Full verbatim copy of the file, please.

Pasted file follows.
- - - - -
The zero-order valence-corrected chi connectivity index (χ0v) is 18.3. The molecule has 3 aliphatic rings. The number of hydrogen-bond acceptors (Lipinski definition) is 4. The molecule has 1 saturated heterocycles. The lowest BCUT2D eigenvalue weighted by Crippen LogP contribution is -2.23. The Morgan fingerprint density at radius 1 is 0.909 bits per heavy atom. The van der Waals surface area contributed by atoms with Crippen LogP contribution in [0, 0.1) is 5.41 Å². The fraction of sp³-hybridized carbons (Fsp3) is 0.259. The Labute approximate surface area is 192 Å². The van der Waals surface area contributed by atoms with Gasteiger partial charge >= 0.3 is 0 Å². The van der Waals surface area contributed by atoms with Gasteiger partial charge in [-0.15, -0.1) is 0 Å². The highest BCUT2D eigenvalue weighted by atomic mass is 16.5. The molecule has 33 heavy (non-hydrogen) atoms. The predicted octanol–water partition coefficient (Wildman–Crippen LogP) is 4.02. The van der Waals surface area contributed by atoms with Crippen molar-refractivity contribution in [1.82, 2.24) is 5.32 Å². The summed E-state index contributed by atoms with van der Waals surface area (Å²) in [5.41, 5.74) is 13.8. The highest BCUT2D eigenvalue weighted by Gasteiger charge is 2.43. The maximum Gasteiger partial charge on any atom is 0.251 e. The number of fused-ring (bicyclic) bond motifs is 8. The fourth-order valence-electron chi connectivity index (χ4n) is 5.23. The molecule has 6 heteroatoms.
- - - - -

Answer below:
The zero-order valence-corrected chi connectivity index (χ0v) is 18.3. The molecule has 3 aliphatic rings. The number of hydrogen-bond acceptors (Lipinski definition) is 4. The molecule has 1 saturated heterocycles. The lowest BCUT2D eigenvalue weighted by Crippen LogP contribution is -2.23. The Morgan fingerprint density at radius 1 is 0.909 bits per heavy atom. The van der Waals surface area contributed by atoms with Crippen LogP contribution in [0, 0.1) is 5.41 Å². The fraction of sp³-hybridized carbons (Fsp3) is 0.259. The Labute approximate surface area is 192 Å². The van der Waals surface area contributed by atoms with Gasteiger partial charge >= 0.3 is 0 Å². The van der Waals surface area contributed by atoms with Gasteiger partial charge in [-0.15, -0.1) is 0 Å². The highest BCUT2D eigenvalue weighted by atomic mass is 16.5. The molecule has 33 heavy (non-hydrogen) atoms. The predicted octanol–water partition coefficient (Wildman–Crippen LogP) is 4.02. The van der Waals surface area contributed by atoms with Crippen molar-refractivity contribution in [1.82, 2.24) is 5.32 Å². The summed E-state index contributed by atoms with van der Waals surface area (Å²) in [5.41, 5.74) is 13.8. The highest BCUT2D eigenvalue weighted by Gasteiger charge is 2.43. The maximum Gasteiger partial charge on any atom is 0.251 e. The number of fused-ring (bicyclic) bond motifs is 8. The fourth-order valence-electron chi connectivity index (χ4n) is 5.23. The molecule has 6 heteroatoms.